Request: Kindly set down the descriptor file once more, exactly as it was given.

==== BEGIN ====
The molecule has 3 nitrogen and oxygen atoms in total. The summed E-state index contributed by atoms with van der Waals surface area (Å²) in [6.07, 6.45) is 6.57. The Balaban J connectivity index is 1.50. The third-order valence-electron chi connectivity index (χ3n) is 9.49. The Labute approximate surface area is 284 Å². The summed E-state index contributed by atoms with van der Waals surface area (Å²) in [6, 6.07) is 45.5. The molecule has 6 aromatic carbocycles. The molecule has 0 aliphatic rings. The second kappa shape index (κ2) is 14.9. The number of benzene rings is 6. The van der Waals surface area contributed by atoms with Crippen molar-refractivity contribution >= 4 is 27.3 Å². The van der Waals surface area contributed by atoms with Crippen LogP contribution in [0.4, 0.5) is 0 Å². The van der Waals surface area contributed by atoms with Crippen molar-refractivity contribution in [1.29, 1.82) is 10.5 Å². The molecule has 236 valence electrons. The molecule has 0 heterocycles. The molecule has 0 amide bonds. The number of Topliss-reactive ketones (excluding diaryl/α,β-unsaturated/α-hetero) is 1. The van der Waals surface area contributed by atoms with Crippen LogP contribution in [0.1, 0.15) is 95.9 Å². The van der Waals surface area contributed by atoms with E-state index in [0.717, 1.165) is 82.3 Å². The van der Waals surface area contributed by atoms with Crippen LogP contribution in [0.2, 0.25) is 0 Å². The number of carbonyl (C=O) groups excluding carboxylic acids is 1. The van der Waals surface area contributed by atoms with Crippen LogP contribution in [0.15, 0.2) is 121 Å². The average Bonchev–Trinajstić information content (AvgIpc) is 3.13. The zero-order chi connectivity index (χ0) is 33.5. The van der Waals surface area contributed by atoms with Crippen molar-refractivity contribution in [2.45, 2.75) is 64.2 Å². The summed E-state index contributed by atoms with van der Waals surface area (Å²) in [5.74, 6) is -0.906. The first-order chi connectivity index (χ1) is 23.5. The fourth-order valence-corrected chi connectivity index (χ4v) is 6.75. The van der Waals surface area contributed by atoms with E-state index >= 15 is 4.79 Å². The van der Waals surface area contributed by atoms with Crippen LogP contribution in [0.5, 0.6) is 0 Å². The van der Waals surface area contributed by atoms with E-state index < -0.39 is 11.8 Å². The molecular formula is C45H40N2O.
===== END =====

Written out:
The molecule has 3 nitrogen and oxygen atoms in total. The summed E-state index contributed by atoms with van der Waals surface area (Å²) in [6.07, 6.45) is 6.57. The Balaban J connectivity index is 1.50. The third-order valence-electron chi connectivity index (χ3n) is 9.49. The Labute approximate surface area is 284 Å². The summed E-state index contributed by atoms with van der Waals surface area (Å²) in [6, 6.07) is 45.5. The molecule has 6 aromatic carbocycles. The molecule has 0 aliphatic rings. The second kappa shape index (κ2) is 14.9. The number of benzene rings is 6. The van der Waals surface area contributed by atoms with Crippen molar-refractivity contribution >= 4 is 27.3 Å². The van der Waals surface area contributed by atoms with Crippen LogP contribution in [0.4, 0.5) is 0 Å². The van der Waals surface area contributed by atoms with Crippen molar-refractivity contribution in [1.29, 1.82) is 10.5 Å². The molecule has 236 valence electrons. The molecule has 0 heterocycles. The molecule has 0 amide bonds. The number of Topliss-reactive ketones (excluding diaryl/α,β-unsaturated/α-hetero) is 1. The van der Waals surface area contributed by atoms with Crippen LogP contribution in [0.1, 0.15) is 95.9 Å². The van der Waals surface area contributed by atoms with E-state index in [0.717, 1.165) is 82.3 Å². The van der Waals surface area contributed by atoms with Crippen LogP contribution in [0.2, 0.25) is 0 Å². The number of carbonyl (C=O) groups excluding carboxylic acids is 1. The van der Waals surface area contributed by atoms with Crippen LogP contribution in [0.15, 0.2) is 121 Å². The average Bonchev–Trinajstić information content (AvgIpc) is 3.13. The zero-order chi connectivity index (χ0) is 33.5. The van der Waals surface area contributed by atoms with Crippen molar-refractivity contribution in [2.45, 2.75) is 64.2 Å². The summed E-state index contributed by atoms with van der Waals surface area (Å²) in [5.74, 6) is -0.906. The first-order chi connectivity index (χ1) is 23.5. The fourth-order valence-corrected chi connectivity index (χ4v) is 6.75. The van der Waals surface area contributed by atoms with E-state index >= 15 is 4.79 Å². The van der Waals surface area contributed by atoms with Crippen LogP contribution in [0.5, 0.6) is 0 Å². The van der Waals surface area contributed by atoms with E-state index < -0.39 is 11.8 Å². The molecular formula is C45H40N2O.